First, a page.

Nd obtaining all the colors of tourmaine I
I think that nature’s gift and the name, watermelon, given to tourmaline with a core of pink coated in green after a thin layer of colorless crystal is a fantastic combo. It has sold a great deal of low grade tourmaline and introduced many people to beauty in tourmaline, that does not have to be flawless. It goes even further than this, to the point where slices of watermelon tourmaline, either made into cabochons or tumble is the only way people recognize tourmaline at all. So where does that put the forlorn faceter when a bright smiling face asks whether he has watermelon tourmaline?
The color distribution displayed be watermelon tourmaline is not that uncommon in tourmaline. And it certainly is not limited to watermelon’s color combination. So why are there such a limited number of examples in my collection? The answer to the question has three parts. (one) The thickness of the coating (commonly known as skin) on tourmaline is either too thin or included to be incorporated into faceted gems. Most faceted stones are really bicolors, cut with their tables parallel to their principle axis rather than perpendicular to it. This rather technical point does not effect the price or appropriateness of the designation because “watermelon” is an informal name in the gem trade. (It has no legal definition and really doesn’t need one because people know what watermelon looks like.) (2) Genuine watermelon tourmaline is best displayed in slices cut across the crystal’s principle axis rather than being faceted, where the mixing of the colors caused by the cut is not desirable. (3) And the final reason is personal. I am committed to both faceting and obtaining all the colors of tourmaline I can. So that is where my effort has gone into building the collection.
I do have examples of faceted stones with a watermelon style color distribution, but no true watermelon tourmaline with two possible exception. One is a beautiful Afghan tourmaline with a pale pastel pink center and a thick dominant coating that is flawless. When I point out the stone’s pink heart, people are excited, but I usually have to point it out to them. The other example is one of the more unusual stones in the collection. It has a medium pastel pink core and a moderate pastel blue green skin, with a thin pale separation layer. The whole rough crystal had enough uniformity and flawlessness to make a presentable emerald cut. And the finished stone has balanced bands of blue green on either side of the pink core that is richer at the ends of the emerald cut. It is not a large stone, but people find it fascinating even if none of them realize that it is a watermelon tourmaline! It makes me smile. Another feature of this stone of interest is shared by other pastel colored stones. When the sky is still bright, after the sun has left the sky, its colors are enhanced and deepened to an exceptional and beautiful degree.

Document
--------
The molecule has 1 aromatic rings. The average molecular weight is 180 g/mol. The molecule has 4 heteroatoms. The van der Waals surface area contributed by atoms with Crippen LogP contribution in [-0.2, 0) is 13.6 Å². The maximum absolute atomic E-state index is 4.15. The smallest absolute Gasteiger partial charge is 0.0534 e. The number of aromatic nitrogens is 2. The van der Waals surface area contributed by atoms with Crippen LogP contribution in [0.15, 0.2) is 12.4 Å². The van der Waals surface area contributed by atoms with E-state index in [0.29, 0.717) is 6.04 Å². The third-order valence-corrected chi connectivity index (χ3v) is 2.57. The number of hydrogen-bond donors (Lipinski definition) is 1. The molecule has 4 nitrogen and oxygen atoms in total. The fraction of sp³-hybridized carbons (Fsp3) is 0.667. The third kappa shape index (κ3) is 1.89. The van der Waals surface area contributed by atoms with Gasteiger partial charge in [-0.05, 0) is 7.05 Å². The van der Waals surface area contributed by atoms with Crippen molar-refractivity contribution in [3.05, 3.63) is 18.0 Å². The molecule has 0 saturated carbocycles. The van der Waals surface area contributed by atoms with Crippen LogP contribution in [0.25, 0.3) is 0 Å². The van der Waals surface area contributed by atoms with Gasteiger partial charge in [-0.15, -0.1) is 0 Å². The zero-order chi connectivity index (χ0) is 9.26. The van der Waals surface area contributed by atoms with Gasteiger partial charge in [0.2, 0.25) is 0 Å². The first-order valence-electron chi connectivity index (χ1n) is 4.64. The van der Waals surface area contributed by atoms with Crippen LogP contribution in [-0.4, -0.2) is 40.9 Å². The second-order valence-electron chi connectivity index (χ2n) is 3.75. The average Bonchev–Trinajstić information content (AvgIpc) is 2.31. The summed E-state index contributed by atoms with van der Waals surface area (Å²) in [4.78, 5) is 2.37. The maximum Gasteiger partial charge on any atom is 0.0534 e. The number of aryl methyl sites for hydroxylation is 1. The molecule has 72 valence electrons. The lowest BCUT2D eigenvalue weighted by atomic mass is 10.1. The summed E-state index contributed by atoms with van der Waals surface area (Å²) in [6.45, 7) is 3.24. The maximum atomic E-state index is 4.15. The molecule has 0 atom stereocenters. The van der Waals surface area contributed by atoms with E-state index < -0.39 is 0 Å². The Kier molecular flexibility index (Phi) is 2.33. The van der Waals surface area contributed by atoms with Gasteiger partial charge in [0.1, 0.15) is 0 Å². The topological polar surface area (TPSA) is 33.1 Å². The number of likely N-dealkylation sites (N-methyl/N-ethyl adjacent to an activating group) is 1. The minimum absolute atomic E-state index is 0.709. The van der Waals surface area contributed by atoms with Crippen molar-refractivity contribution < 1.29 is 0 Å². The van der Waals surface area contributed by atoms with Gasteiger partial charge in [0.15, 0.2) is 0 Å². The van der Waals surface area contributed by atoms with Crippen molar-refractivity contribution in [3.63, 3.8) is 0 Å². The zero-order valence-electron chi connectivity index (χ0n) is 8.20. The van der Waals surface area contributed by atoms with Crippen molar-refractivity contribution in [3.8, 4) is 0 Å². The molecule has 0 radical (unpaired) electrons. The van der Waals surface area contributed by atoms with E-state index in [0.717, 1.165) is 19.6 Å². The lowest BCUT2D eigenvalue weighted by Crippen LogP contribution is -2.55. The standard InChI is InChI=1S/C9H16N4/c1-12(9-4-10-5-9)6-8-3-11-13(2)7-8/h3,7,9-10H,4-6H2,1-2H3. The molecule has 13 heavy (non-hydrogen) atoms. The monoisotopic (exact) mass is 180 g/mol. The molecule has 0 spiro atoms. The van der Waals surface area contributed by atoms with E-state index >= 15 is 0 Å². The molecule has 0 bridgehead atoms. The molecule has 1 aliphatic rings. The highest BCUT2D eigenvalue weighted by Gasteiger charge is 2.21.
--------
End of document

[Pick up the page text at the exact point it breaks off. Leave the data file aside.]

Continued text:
I certainly have beautiful bicolors and other multi colored stones in my collection and I love them all. Some of them were purchased without realizing I was getting tourmaline that had their color in “zones”. Zones of color or banding are usually not terms used with tourmaline. It is quite common with gems like amethyst and is not considered desirable. There are times when the mixing of colors in tourmaline can “muddy” the stone’s final color, but on the whole I love the effect. One of my most beloved stones would probably be called a bicolor in the trade. It is a large, over 10 carat, emerald cut that grades from a spectacular rich pastel pink to very pale pink of the same hue. I purchased it as just a pink, but it is so much more to me.